Unfortunately, the songwriting also experiences a number of inconsistencies with this broadened scope. While there are more riffs, not all of them are always winners with the more understated Bolt Thrower riffs sometimes making their sound unusually reserved and others almost padding out some sections as they lead to some of the more dynamic guitar work they’re capable of. The problem with having these more dynamic riffs right next to these more plainclothes one is that the juxtaposition makes the plainness stand out more and their increased creativity can’t really hide that on repeat listens. More disappointing is how the album ends with “Cerulean Salvation” and “Heat Death” featuring drawn out doom portions that clash with the shifty and segmented approach of the rest of the album. The former doesn’t suffer from this as much due to how it uses these to give way to an excellent guitar solo but the actual doom part does feel somewhat perfunctory with its hovering reverb-munching chords awfully stock sounding for the band. “Heat Death” has an entirely instrumental first part that does an incredible job of creating this snowballing sense of soul-erasing dread and once more, their lead guitar playing works its wonders. Then the rest of the song rolls out and you’re left with an outright lazy set of long ringing chords that plod on with fairly little change other than some cleaner notation layered above it. It’s awfully anticlimactic and ends up feeling like the sort of riffs they might normally use to space out higher energy ones unnecessarily stretched out. Ending it on a lengthy outro of creepy ambient droning and synth tones makes one wonder if they could have just used a separate outro track.

While it doesn’t topple the mountain of corpses that was Manor of Infinite Forms, Planetary Clairvoyance does progress a number of elements that were key to its success. In expanding on and adding to an incredibly strong foundation, not all of the new concepts necessarily fit and even when they do, it’s not consistently either. However, you can detect hints of something far more deranged and monstrous hiding around these non-euclidean corners that perhaps promise a far more malevolent and merciless Tomb Mold that could give the same kind of soul-shriveling unease more avant-prog oriented genre practitioners specialize in in a far more feral package. While the album’s ending duo, originally from a promo earlier this year, do the best job of pointing out its shortcomings they do not come off as lost causes as much as lapses in judgement. There are moments with a bit of tinkering these very weaknesses whether they unusually dragged out portions or simply lightweight riffing could have become strengths as they made it clear they have the ingenuity to defy a number of genre and style expectations. In spite of this mixed bag end result, this third offering still sits atop the remains of much of its competition this year as even where it fumbles other bands would collapse and shatter. I’m hopeful however that they can single out the strongest points of this album, excising the areas where it falters, and create the truly monstrous slab of horrific space-borne death that we all deserve.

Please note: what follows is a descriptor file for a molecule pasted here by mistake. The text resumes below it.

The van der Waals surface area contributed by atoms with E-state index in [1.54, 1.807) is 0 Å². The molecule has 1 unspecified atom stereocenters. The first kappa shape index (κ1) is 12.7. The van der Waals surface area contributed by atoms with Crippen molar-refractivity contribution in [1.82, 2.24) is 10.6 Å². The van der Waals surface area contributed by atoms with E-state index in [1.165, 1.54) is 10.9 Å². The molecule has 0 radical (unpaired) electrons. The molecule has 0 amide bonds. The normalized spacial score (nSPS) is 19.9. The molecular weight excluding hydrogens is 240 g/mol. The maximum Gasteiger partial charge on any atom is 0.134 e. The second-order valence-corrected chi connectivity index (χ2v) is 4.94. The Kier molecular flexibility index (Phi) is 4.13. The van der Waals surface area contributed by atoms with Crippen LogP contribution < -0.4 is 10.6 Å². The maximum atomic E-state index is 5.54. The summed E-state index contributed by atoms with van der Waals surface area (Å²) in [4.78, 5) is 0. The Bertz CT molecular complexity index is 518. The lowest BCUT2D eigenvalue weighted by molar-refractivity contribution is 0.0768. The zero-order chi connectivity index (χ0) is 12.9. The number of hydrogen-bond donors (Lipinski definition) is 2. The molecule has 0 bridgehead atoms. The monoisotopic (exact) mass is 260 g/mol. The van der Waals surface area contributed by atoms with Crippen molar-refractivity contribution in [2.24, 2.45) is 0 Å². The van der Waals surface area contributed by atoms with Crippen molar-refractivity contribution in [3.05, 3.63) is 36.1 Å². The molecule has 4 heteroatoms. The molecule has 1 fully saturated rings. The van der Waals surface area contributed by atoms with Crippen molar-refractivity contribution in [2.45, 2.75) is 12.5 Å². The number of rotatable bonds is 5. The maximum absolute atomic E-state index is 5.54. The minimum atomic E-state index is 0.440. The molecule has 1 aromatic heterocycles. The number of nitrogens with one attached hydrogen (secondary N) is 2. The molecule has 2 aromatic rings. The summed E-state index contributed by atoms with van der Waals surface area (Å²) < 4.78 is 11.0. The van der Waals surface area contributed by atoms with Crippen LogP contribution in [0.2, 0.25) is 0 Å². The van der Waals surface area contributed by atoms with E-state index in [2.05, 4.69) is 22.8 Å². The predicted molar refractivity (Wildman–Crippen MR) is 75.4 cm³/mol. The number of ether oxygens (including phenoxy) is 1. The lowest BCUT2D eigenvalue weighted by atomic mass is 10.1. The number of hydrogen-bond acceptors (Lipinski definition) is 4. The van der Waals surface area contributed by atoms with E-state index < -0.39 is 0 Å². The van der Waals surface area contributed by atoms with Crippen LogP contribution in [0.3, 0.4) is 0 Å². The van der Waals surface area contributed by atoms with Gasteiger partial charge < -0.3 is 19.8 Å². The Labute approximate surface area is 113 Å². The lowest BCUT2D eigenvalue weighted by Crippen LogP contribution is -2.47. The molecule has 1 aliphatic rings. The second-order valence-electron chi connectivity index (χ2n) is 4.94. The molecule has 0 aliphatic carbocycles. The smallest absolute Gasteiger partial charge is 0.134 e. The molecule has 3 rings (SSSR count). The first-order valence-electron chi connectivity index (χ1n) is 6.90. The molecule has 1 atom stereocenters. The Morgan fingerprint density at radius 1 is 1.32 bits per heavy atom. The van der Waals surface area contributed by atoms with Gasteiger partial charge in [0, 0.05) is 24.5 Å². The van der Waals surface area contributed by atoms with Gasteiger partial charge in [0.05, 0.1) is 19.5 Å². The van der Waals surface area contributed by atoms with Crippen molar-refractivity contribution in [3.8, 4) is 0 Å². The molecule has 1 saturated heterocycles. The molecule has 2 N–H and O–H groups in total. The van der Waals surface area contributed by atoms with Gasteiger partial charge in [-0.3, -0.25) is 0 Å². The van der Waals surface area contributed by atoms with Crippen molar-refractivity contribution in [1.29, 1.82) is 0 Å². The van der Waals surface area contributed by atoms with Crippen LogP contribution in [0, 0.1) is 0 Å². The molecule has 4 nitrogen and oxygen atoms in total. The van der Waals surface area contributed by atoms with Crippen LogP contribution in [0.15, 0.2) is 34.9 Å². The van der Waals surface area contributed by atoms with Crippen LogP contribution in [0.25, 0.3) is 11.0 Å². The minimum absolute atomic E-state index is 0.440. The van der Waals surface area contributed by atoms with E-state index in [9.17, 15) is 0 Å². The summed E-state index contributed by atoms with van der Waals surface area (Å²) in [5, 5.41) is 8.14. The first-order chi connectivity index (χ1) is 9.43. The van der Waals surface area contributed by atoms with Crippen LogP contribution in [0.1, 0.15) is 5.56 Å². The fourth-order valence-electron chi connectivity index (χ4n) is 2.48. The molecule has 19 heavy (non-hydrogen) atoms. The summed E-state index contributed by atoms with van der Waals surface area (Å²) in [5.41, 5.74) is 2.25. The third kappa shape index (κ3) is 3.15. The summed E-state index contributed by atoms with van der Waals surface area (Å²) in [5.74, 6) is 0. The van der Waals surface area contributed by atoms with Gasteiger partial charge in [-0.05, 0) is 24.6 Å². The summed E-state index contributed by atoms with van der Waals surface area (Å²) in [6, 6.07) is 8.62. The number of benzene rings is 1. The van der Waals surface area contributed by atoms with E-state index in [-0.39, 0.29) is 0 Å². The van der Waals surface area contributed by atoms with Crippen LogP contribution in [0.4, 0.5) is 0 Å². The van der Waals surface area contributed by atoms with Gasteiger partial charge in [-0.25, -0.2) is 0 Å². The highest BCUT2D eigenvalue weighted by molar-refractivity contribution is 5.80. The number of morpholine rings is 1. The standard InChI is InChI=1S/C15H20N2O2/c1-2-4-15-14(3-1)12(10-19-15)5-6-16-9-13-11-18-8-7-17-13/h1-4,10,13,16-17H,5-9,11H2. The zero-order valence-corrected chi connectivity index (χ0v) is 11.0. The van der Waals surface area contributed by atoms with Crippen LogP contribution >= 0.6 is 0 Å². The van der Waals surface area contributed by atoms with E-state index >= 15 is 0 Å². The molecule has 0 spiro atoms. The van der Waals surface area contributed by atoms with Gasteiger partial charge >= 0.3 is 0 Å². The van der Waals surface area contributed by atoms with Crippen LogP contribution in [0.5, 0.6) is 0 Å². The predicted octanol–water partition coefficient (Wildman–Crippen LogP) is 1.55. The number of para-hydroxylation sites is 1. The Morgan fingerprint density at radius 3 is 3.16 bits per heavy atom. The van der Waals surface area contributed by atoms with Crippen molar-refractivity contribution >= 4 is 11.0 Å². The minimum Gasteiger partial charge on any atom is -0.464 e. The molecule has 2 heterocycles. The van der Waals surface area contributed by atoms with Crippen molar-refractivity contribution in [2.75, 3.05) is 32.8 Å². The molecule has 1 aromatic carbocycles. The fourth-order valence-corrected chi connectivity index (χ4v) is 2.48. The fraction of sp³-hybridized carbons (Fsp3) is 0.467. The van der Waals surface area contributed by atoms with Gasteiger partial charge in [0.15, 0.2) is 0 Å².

Planetary Clairvoyance releases July 19th. You can preorder it here.

3.5 out of 5 deep space outhouses orbiting Nibiru.